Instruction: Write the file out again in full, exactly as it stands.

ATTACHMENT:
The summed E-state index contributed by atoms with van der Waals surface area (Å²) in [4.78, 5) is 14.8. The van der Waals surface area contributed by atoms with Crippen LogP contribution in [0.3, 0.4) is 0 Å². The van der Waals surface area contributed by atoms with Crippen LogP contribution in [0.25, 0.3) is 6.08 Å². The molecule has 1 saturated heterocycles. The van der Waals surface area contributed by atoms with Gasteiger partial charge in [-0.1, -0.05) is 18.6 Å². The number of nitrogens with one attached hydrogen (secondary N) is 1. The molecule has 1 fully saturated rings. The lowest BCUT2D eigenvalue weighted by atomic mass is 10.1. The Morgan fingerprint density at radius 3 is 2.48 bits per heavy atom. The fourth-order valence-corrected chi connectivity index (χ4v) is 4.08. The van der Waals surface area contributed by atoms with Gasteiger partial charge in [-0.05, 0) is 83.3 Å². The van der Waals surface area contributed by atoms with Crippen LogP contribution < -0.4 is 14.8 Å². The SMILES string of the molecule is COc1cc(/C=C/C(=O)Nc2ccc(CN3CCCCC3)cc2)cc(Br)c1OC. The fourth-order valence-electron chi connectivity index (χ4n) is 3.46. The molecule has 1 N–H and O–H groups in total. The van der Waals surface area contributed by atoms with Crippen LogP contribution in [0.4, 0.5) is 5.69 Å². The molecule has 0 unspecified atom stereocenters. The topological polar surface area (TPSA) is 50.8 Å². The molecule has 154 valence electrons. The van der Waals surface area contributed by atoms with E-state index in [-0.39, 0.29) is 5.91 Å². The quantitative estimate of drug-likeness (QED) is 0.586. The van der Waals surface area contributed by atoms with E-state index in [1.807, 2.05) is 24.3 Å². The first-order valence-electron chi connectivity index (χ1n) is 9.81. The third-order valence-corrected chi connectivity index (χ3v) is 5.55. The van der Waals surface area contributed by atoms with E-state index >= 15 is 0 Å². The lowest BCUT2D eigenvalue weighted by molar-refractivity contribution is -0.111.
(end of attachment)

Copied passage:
The summed E-state index contributed by atoms with van der Waals surface area (Å²) in [4.78, 5) is 14.8. The van der Waals surface area contributed by atoms with Crippen LogP contribution in [0.3, 0.4) is 0 Å². The van der Waals surface area contributed by atoms with Crippen LogP contribution in [0.25, 0.3) is 6.08 Å². The molecule has 1 saturated heterocycles. The van der Waals surface area contributed by atoms with Gasteiger partial charge in [-0.1, -0.05) is 18.6 Å². The number of nitrogens with one attached hydrogen (secondary N) is 1. The molecule has 1 fully saturated rings. The lowest BCUT2D eigenvalue weighted by atomic mass is 10.1. The Morgan fingerprint density at radius 3 is 2.48 bits per heavy atom. The fourth-order valence-corrected chi connectivity index (χ4v) is 4.08. The van der Waals surface area contributed by atoms with Gasteiger partial charge in [-0.05, 0) is 83.3 Å². The van der Waals surface area contributed by atoms with Crippen LogP contribution < -0.4 is 14.8 Å². The SMILES string of the molecule is COc1cc(/C=C/C(=O)Nc2ccc(CN3CCCCC3)cc2)cc(Br)c1OC. The fourth-order valence-electron chi connectivity index (χ4n) is 3.46. The molecule has 1 N–H and O–H groups in total. The van der Waals surface area contributed by atoms with Crippen LogP contribution in [0.4, 0.5) is 5.69 Å². The molecule has 0 unspecified atom stereocenters. The topological polar surface area (TPSA) is 50.8 Å². The molecule has 154 valence electrons. The van der Waals surface area contributed by atoms with E-state index in [-0.39, 0.29) is 5.91 Å². The quantitative estimate of drug-likeness (QED) is 0.586. The van der Waals surface area contributed by atoms with E-state index in [1.807, 2.05) is 24.3 Å². The first-order valence-electron chi connectivity index (χ1n) is 9.81. The third-order valence-corrected chi connectivity index (χ3v) is 5.55. The van der Waals surface area contributed by atoms with E-state index >= 15 is 0 Å². The lowest BCUT2D eigenvalue weighted by molar-refractivity contribution is -0.111.